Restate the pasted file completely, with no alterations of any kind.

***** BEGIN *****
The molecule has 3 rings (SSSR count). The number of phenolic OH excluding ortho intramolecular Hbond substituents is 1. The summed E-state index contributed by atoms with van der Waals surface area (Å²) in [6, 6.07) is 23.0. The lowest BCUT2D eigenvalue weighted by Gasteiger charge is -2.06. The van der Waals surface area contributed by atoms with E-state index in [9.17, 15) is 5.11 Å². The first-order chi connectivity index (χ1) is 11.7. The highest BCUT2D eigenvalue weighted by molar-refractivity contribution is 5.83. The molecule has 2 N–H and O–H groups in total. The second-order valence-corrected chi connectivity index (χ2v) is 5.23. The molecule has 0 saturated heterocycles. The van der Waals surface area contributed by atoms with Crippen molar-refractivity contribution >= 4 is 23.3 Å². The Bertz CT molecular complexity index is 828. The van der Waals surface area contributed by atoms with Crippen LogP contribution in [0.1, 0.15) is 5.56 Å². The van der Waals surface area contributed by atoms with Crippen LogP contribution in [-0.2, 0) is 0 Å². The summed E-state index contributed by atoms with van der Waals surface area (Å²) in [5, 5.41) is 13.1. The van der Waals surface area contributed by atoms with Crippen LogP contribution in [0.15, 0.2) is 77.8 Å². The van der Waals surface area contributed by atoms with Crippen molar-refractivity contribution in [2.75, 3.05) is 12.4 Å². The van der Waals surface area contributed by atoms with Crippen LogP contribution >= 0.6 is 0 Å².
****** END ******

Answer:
The molecule has 3 rings (SSSR count). The number of phenolic OH excluding ortho intramolecular Hbond substituents is 1. The summed E-state index contributed by atoms with van der Waals surface area (Å²) in [6, 6.07) is 23.0. The lowest BCUT2D eigenvalue weighted by Gasteiger charge is -2.06. The van der Waals surface area contributed by atoms with E-state index in [9.17, 15) is 5.11 Å². The first-order chi connectivity index (χ1) is 11.7. The highest BCUT2D eigenvalue weighted by molar-refractivity contribution is 5.83. The molecule has 2 N–H and O–H groups in total. The second-order valence-corrected chi connectivity index (χ2v) is 5.23. The molecule has 0 saturated heterocycles. The van der Waals surface area contributed by atoms with Crippen molar-refractivity contribution >= 4 is 23.3 Å². The Bertz CT molecular complexity index is 828. The van der Waals surface area contributed by atoms with Crippen LogP contribution in [0.1, 0.15) is 5.56 Å². The van der Waals surface area contributed by atoms with Crippen LogP contribution in [-0.2, 0) is 0 Å². The summed E-state index contributed by atoms with van der Waals surface area (Å²) in [5, 5.41) is 13.1. The van der Waals surface area contributed by atoms with Crippen LogP contribution in [0.15, 0.2) is 77.8 Å². The van der Waals surface area contributed by atoms with Crippen molar-refractivity contribution in [2.75, 3.05) is 12.4 Å². The van der Waals surface area contributed by atoms with Crippen LogP contribution >= 0.6 is 0 Å².